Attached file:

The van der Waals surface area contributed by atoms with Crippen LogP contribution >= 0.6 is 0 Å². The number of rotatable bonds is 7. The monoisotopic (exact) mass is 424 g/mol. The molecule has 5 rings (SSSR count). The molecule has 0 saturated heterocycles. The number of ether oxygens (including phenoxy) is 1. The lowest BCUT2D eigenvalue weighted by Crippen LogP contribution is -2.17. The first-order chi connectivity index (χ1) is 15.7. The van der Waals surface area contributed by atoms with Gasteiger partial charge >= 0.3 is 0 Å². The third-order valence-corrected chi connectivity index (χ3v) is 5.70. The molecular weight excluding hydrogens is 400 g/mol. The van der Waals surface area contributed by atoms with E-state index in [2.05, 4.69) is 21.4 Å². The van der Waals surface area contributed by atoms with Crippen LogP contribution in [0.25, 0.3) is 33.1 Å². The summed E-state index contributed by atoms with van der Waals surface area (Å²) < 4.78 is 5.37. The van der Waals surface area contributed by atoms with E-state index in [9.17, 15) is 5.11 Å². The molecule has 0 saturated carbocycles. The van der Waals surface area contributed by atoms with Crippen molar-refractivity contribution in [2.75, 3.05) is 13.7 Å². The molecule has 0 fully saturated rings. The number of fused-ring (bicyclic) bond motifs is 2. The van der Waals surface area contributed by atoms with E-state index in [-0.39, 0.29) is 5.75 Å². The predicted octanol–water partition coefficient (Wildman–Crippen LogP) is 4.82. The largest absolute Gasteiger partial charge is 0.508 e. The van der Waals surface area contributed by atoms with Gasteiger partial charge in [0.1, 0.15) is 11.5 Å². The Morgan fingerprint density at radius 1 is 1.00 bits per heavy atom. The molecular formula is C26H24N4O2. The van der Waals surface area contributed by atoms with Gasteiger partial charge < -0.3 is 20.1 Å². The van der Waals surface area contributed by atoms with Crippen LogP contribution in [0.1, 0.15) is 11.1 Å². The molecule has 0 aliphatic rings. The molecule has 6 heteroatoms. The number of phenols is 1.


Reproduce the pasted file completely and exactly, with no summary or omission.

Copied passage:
The van der Waals surface area contributed by atoms with Crippen LogP contribution >= 0.6 is 0 Å². The number of rotatable bonds is 7. The monoisotopic (exact) mass is 424 g/mol. The molecule has 5 rings (SSSR count). The molecule has 0 saturated heterocycles. The number of ether oxygens (including phenoxy) is 1. The lowest BCUT2D eigenvalue weighted by Crippen LogP contribution is -2.17. The first-order chi connectivity index (χ1) is 15.7. The van der Waals surface area contributed by atoms with Gasteiger partial charge >= 0.3 is 0 Å². The third-order valence-corrected chi connectivity index (χ3v) is 5.70. The molecular weight excluding hydrogens is 400 g/mol. The van der Waals surface area contributed by atoms with E-state index in [2.05, 4.69) is 21.4 Å². The van der Waals surface area contributed by atoms with Crippen LogP contribution in [0.25, 0.3) is 33.1 Å². The summed E-state index contributed by atoms with van der Waals surface area (Å²) < 4.78 is 5.37. The van der Waals surface area contributed by atoms with E-state index in [9.17, 15) is 5.11 Å². The molecule has 0 saturated carbocycles. The van der Waals surface area contributed by atoms with Crippen molar-refractivity contribution in [2.75, 3.05) is 13.7 Å². The molecule has 0 fully saturated rings. The number of fused-ring (bicyclic) bond motifs is 2. The van der Waals surface area contributed by atoms with E-state index in [-0.39, 0.29) is 5.75 Å². The predicted octanol–water partition coefficient (Wildman–Crippen LogP) is 4.82. The largest absolute Gasteiger partial charge is 0.508 e. The van der Waals surface area contributed by atoms with Gasteiger partial charge in [0.1, 0.15) is 11.5 Å². The Morgan fingerprint density at radius 1 is 1.00 bits per heavy atom. The molecular formula is C26H24N4O2. The van der Waals surface area contributed by atoms with Gasteiger partial charge < -0.3 is 20.1 Å². The van der Waals surface area contributed by atoms with Crippen LogP contribution in [0.1, 0.15) is 11.1 Å². The molecule has 0 aliphatic rings. The molecule has 6 heteroatoms. The number of phenols is 1.